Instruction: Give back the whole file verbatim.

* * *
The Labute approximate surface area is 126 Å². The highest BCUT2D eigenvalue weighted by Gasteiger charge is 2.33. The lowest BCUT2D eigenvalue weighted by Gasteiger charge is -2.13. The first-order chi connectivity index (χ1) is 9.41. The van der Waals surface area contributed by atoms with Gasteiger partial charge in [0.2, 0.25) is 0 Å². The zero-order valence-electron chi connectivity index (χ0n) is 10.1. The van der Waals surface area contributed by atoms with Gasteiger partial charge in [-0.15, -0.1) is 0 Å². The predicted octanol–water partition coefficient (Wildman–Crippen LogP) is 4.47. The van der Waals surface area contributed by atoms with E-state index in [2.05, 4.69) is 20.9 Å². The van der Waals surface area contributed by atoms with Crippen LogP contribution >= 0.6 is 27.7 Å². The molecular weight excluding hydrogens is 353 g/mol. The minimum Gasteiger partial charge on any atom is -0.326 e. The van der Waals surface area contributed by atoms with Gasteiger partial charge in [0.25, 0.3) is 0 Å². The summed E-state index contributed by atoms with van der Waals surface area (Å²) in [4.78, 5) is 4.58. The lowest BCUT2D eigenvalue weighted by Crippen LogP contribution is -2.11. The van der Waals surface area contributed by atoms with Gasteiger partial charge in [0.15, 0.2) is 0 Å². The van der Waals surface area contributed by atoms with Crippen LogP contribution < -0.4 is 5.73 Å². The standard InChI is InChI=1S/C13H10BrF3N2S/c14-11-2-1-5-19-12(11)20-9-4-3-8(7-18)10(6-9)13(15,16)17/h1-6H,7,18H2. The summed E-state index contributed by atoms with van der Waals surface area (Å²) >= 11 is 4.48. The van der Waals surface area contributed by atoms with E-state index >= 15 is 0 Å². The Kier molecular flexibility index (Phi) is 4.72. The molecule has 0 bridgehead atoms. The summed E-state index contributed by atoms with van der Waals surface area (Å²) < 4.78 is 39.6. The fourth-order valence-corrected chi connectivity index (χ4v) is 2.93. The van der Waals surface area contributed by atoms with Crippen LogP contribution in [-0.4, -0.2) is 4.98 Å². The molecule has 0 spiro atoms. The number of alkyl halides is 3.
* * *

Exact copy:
The Labute approximate surface area is 126 Å². The highest BCUT2D eigenvalue weighted by Gasteiger charge is 2.33. The lowest BCUT2D eigenvalue weighted by Gasteiger charge is -2.13. The first-order chi connectivity index (χ1) is 9.41. The van der Waals surface area contributed by atoms with Gasteiger partial charge in [0.2, 0.25) is 0 Å². The zero-order valence-electron chi connectivity index (χ0n) is 10.1. The van der Waals surface area contributed by atoms with Gasteiger partial charge in [-0.15, -0.1) is 0 Å². The predicted octanol–water partition coefficient (Wildman–Crippen LogP) is 4.47. The van der Waals surface area contributed by atoms with E-state index in [2.05, 4.69) is 20.9 Å². The van der Waals surface area contributed by atoms with Crippen LogP contribution >= 0.6 is 27.7 Å². The molecular weight excluding hydrogens is 353 g/mol. The minimum Gasteiger partial charge on any atom is -0.326 e. The van der Waals surface area contributed by atoms with Gasteiger partial charge in [0.25, 0.3) is 0 Å². The summed E-state index contributed by atoms with van der Waals surface area (Å²) in [4.78, 5) is 4.58. The lowest BCUT2D eigenvalue weighted by Crippen LogP contribution is -2.11. The van der Waals surface area contributed by atoms with Gasteiger partial charge in [0.15, 0.2) is 0 Å². The van der Waals surface area contributed by atoms with Crippen LogP contribution < -0.4 is 5.73 Å². The standard InChI is InChI=1S/C13H10BrF3N2S/c14-11-2-1-5-19-12(11)20-9-4-3-8(7-18)10(6-9)13(15,16)17/h1-6H,7,18H2. The summed E-state index contributed by atoms with van der Waals surface area (Å²) >= 11 is 4.48. The van der Waals surface area contributed by atoms with E-state index >= 15 is 0 Å². The Kier molecular flexibility index (Phi) is 4.72. The molecule has 0 bridgehead atoms. The summed E-state index contributed by atoms with van der Waals surface area (Å²) < 4.78 is 39.6. The fourth-order valence-corrected chi connectivity index (χ4v) is 2.93. The van der Waals surface area contributed by atoms with Crippen LogP contribution in [-0.4, -0.2) is 4.98 Å². The molecule has 0 spiro atoms. The number of alkyl halides is 3.